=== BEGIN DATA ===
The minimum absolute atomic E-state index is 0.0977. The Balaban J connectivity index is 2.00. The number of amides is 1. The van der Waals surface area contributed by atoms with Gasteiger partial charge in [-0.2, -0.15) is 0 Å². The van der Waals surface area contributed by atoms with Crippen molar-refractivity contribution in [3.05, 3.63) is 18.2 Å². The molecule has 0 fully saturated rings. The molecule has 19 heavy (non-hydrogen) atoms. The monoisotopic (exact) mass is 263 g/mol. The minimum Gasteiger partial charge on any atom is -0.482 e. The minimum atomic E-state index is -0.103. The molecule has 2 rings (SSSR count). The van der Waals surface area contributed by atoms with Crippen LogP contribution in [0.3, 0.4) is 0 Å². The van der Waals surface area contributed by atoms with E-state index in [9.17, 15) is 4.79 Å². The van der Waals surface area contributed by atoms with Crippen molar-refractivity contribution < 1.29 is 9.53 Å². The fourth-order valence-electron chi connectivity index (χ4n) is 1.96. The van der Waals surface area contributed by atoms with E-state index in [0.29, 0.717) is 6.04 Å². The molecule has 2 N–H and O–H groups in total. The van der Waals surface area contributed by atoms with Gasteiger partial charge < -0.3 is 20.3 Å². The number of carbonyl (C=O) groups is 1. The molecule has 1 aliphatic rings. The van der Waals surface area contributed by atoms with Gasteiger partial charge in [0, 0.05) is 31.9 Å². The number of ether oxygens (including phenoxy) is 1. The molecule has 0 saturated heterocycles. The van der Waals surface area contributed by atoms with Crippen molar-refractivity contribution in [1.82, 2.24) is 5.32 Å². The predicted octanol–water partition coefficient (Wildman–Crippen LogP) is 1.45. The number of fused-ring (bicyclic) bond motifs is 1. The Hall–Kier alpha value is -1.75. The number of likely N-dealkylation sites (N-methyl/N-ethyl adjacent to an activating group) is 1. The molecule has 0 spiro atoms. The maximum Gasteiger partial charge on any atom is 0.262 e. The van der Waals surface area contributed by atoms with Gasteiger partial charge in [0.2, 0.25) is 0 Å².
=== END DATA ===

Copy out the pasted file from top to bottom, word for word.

The minimum absolute atomic E-state index is 0.0977. The Balaban J connectivity index is 2.00. The number of amides is 1. The van der Waals surface area contributed by atoms with Gasteiger partial charge in [-0.2, -0.15) is 0 Å². The van der Waals surface area contributed by atoms with Crippen molar-refractivity contribution in [3.05, 3.63) is 18.2 Å². The molecule has 0 fully saturated rings. The molecule has 19 heavy (non-hydrogen) atoms. The monoisotopic (exact) mass is 263 g/mol. The minimum Gasteiger partial charge on any atom is -0.482 e. The minimum atomic E-state index is -0.103. The molecule has 2 rings (SSSR count). The van der Waals surface area contributed by atoms with Crippen LogP contribution in [0.3, 0.4) is 0 Å². The van der Waals surface area contributed by atoms with E-state index in [9.17, 15) is 4.79 Å². The van der Waals surface area contributed by atoms with Crippen molar-refractivity contribution < 1.29 is 9.53 Å². The fourth-order valence-electron chi connectivity index (χ4n) is 1.96. The van der Waals surface area contributed by atoms with E-state index in [0.29, 0.717) is 6.04 Å². The molecule has 2 N–H and O–H groups in total. The van der Waals surface area contributed by atoms with Gasteiger partial charge < -0.3 is 20.3 Å². The number of carbonyl (C=O) groups is 1. The molecule has 1 aliphatic rings. The van der Waals surface area contributed by atoms with Gasteiger partial charge in [0, 0.05) is 31.9 Å². The number of ether oxygens (including phenoxy) is 1. The molecule has 0 saturated heterocycles. The van der Waals surface area contributed by atoms with Crippen molar-refractivity contribution in [1.82, 2.24) is 5.32 Å². The predicted octanol–water partition coefficient (Wildman–Crippen LogP) is 1.45. The number of fused-ring (bicyclic) bond motifs is 1. The Hall–Kier alpha value is -1.75. The number of likely N-dealkylation sites (N-methyl/N-ethyl adjacent to an activating group) is 1. The molecule has 0 spiro atoms. The maximum Gasteiger partial charge on any atom is 0.262 e. The van der Waals surface area contributed by atoms with Gasteiger partial charge in [0.2, 0.25) is 0 Å².